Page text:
— By creating a national computing power network, the project will support the less developed regions with abundant renewable energy resources to store and process data transmitted from the economically advanced areas to address the soaring demand and the regional capacity imbalance. …

    [ Yes, I can assure a reader that China cares about and carefully abides by agreed United Nations sustainable environment standards. ]

  12. Ivan

    One good thing that will come, regardless of the military moves, is a push towards green energy. Europe has been jolted awake realizing that they cannot allow themselves to be dependent on an unreliable energy source controlled by unstable and irrational authoritarians. Even at the individual level a lot more people will find the advantage of hyper insulated homes with solar panels worth the cost.

  13. pgl

    It seems Putin has already declared that Donbas is part of Russia. I guess the Tucker Carlson surrender monkeys here will declare problem solved even though it isn’t.

  14. ltr

    A Russia Scholar’s Views

    To the Editor:

    “Russia Experts See Ranks Thin, and an Effect on U.S. Policy”: * I protest the way my views and I were characterized in your article. I am called the “dissenting villain” in today’s media commentary on Ukraine who presents a “perspective closer to that of Mr. Putin.” This may have the effect (intended or not) of stigmatizing me and discrediting my views.

    For more than 40 years, I have taught thousands of undergraduates and trained scores of future Russia specialists at Princeton University and New York University. My many scholarly books, articles and media commentaries have been published in diverse mainstream places, including The New York Times many years ago. And my views are based on my years of study, not on what President Vladimir V. Putin or anyone else thinks.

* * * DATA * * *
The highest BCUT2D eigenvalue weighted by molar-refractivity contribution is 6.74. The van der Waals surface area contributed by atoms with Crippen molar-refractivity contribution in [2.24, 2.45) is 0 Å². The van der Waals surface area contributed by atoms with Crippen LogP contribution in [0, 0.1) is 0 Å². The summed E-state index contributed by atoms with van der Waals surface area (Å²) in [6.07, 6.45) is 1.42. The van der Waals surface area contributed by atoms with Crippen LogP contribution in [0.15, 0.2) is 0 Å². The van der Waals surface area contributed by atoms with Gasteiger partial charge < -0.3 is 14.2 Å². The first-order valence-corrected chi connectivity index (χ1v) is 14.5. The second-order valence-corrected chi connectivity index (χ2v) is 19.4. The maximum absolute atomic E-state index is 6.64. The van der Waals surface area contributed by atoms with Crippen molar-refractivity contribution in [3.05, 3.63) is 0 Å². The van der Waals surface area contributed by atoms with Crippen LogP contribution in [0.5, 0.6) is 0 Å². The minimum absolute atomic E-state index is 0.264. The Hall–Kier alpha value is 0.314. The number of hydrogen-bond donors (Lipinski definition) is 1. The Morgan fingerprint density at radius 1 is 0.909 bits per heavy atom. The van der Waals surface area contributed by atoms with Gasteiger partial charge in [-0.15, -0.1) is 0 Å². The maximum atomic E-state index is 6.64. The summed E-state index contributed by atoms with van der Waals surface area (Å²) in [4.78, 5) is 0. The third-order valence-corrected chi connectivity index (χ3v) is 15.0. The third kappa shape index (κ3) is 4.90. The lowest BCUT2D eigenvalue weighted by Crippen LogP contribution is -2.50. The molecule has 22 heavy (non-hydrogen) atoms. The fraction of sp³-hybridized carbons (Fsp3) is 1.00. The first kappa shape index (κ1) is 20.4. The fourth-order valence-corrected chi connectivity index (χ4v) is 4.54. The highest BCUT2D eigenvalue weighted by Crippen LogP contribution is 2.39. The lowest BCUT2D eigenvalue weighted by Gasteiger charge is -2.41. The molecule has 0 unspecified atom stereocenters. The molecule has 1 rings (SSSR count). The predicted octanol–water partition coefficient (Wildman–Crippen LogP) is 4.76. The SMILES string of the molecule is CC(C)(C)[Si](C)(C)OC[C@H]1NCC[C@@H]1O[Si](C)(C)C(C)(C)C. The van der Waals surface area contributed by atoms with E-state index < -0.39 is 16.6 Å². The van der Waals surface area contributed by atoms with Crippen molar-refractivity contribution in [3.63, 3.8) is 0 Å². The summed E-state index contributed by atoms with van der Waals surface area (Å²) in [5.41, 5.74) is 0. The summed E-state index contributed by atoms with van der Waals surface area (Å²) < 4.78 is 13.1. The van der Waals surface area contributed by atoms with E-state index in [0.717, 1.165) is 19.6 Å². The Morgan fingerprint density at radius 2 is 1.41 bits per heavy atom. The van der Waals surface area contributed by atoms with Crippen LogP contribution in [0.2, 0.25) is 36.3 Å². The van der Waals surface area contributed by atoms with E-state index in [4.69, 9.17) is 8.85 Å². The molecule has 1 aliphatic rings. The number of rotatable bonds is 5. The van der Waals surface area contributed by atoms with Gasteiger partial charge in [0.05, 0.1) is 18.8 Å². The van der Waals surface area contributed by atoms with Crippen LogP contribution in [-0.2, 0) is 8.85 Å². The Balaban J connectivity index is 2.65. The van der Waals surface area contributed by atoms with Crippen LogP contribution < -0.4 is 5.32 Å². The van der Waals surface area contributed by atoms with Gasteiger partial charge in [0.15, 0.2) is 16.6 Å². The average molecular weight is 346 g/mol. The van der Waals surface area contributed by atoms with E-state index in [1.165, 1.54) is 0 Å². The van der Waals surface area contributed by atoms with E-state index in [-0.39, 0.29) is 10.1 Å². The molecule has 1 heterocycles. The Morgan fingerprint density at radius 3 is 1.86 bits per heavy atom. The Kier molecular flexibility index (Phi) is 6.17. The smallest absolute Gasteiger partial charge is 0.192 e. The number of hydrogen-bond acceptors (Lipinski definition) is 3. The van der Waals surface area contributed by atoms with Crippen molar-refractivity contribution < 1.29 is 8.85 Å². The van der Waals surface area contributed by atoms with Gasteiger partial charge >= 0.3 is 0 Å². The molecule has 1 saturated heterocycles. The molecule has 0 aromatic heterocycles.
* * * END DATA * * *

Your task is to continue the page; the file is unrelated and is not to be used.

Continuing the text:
Indeed, my current perspective is similar to what Henry A. Kissinger wrote ** in The Washington Post this month: “The demonization of Vladimir Putin is not a policy; it is an alibi for the absence of one.”

    I would go farther: The Ukrainian crisis, the worst and most fateful of the 21st century, is the outcome of Washington’s 20-year bipartisan policy toward post-Soviet Russia, spearheaded by NATO’s eastward expansion. I have been arguing this since the early 1990s, long before Mr. Putin appeared on the scene.

    In this regard, I am a true patriot of American national security — perhaps a heretic, but certainly not the “villain.”



    New York, March 7, 2014

    1. Barkley Rosser


      Kind of sad you bring this up. Cohen was indeed a widely respected scholar of Russia. Reposting this only reminds us that indeed before he died (he is no longer among the living) he had come to be viewed by the vast majority of his colleagues as an embarrassment.

      Here is a bottom line: the “promise” not to expand NATO eastward was a vague verbal promise not written down, not a formal agreement, and made at a time when there was still a Warsaw Pact and a Soviet Union, with that vague verbal promise made to the leader of a nation that no longer exists.

      OTOH, in 1994 the now independent Russia, claiming to the be the successor to agreements made by the former USSR, promised in writing to respect the sovereignty and territorial integrity of the now independent Ukraine, a member of the UN and thus also supposedly to have its borders respected based on the UN Charter as well, at the time that Ukraine gave up its nuclear weapons when it was the third largest nuclear power in the world, far ahead of the PRC I might note.

      There is simply not remotely any comparison between these, despite the righteous carrying on of the late Stephen Cohen or the current lying murderer who leads Russia. Got it?